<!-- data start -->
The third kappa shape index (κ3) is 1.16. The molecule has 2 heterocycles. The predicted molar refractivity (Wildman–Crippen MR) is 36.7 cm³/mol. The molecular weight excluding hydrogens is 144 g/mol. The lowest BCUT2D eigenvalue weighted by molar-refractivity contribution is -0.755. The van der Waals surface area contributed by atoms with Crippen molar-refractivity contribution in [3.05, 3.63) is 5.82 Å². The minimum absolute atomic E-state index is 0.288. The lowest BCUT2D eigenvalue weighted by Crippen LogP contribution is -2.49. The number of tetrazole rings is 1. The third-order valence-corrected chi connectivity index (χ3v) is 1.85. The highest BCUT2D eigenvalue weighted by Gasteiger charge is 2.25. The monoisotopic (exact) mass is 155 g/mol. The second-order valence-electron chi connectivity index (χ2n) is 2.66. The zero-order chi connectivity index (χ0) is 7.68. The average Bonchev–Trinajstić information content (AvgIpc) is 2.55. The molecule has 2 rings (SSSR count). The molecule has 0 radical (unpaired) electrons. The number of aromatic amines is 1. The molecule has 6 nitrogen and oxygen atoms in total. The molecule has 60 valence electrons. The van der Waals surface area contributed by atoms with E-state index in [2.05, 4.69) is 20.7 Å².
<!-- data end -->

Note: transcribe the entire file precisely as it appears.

The third kappa shape index (κ3) is 1.16. The molecule has 2 heterocycles. The predicted molar refractivity (Wildman–Crippen MR) is 36.7 cm³/mol. The molecular weight excluding hydrogens is 144 g/mol. The lowest BCUT2D eigenvalue weighted by molar-refractivity contribution is -0.755. The van der Waals surface area contributed by atoms with Crippen molar-refractivity contribution in [3.05, 3.63) is 5.82 Å². The minimum absolute atomic E-state index is 0.288. The lowest BCUT2D eigenvalue weighted by Crippen LogP contribution is -2.49. The number of tetrazole rings is 1. The third-order valence-corrected chi connectivity index (χ3v) is 1.85. The highest BCUT2D eigenvalue weighted by Gasteiger charge is 2.25. The monoisotopic (exact) mass is 155 g/mol. The second-order valence-electron chi connectivity index (χ2n) is 2.66. The zero-order chi connectivity index (χ0) is 7.68. The average Bonchev–Trinajstić information content (AvgIpc) is 2.55. The molecule has 2 rings (SSSR count). The molecule has 0 radical (unpaired) electrons. The number of aromatic amines is 1. The molecule has 6 nitrogen and oxygen atoms in total. The molecule has 60 valence electrons. The van der Waals surface area contributed by atoms with E-state index in [2.05, 4.69) is 20.7 Å².